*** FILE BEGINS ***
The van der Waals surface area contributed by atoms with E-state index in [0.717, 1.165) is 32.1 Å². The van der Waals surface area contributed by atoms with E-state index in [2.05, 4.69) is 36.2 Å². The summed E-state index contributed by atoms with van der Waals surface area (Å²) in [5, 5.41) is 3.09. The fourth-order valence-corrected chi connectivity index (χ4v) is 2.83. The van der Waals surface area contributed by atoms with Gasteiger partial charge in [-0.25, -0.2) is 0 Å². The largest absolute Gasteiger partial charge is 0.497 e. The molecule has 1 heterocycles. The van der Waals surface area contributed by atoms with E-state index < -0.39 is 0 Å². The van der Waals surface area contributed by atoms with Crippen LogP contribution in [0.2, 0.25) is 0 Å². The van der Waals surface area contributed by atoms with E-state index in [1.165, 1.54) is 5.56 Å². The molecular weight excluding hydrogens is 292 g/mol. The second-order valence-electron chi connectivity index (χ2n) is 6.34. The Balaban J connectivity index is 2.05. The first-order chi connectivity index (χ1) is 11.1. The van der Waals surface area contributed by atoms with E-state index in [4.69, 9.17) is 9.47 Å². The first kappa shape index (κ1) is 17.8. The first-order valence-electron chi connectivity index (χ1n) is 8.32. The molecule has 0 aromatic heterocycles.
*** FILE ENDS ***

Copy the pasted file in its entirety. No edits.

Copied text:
The van der Waals surface area contributed by atoms with E-state index in [0.717, 1.165) is 32.1 Å². The van der Waals surface area contributed by atoms with E-state index in [2.05, 4.69) is 36.2 Å². The summed E-state index contributed by atoms with van der Waals surface area (Å²) in [5, 5.41) is 3.09. The fourth-order valence-corrected chi connectivity index (χ4v) is 2.83. The van der Waals surface area contributed by atoms with Gasteiger partial charge in [-0.25, -0.2) is 0 Å². The largest absolute Gasteiger partial charge is 0.497 e. The molecule has 1 heterocycles. The van der Waals surface area contributed by atoms with E-state index < -0.39 is 0 Å². The van der Waals surface area contributed by atoms with Crippen LogP contribution in [0.2, 0.25) is 0 Å². The van der Waals surface area contributed by atoms with E-state index in [1.165, 1.54) is 5.56 Å². The molecular weight excluding hydrogens is 292 g/mol. The second-order valence-electron chi connectivity index (χ2n) is 6.34. The Balaban J connectivity index is 2.05. The first-order chi connectivity index (χ1) is 11.1. The van der Waals surface area contributed by atoms with E-state index in [4.69, 9.17) is 9.47 Å². The first kappa shape index (κ1) is 17.8. The first-order valence-electron chi connectivity index (χ1n) is 8.32. The molecule has 0 aromatic heterocycles.